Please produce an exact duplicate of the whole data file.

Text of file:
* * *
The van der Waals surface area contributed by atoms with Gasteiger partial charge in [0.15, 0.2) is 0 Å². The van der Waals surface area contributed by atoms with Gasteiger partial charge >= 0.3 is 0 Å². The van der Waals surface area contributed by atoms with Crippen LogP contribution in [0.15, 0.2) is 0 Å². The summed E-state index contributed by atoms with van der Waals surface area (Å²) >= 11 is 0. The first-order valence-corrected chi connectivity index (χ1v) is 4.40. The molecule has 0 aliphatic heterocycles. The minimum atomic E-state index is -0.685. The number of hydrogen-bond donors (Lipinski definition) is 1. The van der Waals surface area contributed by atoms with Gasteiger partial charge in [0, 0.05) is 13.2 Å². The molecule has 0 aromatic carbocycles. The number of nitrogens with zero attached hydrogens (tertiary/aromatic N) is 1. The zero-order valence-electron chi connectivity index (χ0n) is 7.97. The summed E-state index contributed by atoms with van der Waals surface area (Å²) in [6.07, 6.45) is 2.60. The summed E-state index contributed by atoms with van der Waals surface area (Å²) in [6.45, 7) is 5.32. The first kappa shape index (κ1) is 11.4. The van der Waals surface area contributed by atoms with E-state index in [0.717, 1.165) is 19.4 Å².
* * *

The van der Waals surface area contributed by atoms with Gasteiger partial charge in [0.15, 0.2) is 0 Å². The van der Waals surface area contributed by atoms with Gasteiger partial charge >= 0.3 is 0 Å². The van der Waals surface area contributed by atoms with Crippen LogP contribution in [0.15, 0.2) is 0 Å². The summed E-state index contributed by atoms with van der Waals surface area (Å²) >= 11 is 0. The first-order valence-corrected chi connectivity index (χ1v) is 4.40. The molecule has 0 aliphatic heterocycles. The minimum atomic E-state index is -0.685. The number of hydrogen-bond donors (Lipinski definition) is 1. The van der Waals surface area contributed by atoms with Gasteiger partial charge in [0, 0.05) is 13.2 Å². The molecule has 0 aromatic carbocycles. The number of nitrogens with zero attached hydrogens (tertiary/aromatic N) is 1. The zero-order valence-electron chi connectivity index (χ0n) is 7.97. The summed E-state index contributed by atoms with van der Waals surface area (Å²) in [6.07, 6.45) is 2.60. The summed E-state index contributed by atoms with van der Waals surface area (Å²) in [6.45, 7) is 5.32. The first kappa shape index (κ1) is 11.4. The van der Waals surface area contributed by atoms with E-state index in [0.717, 1.165) is 19.4 Å².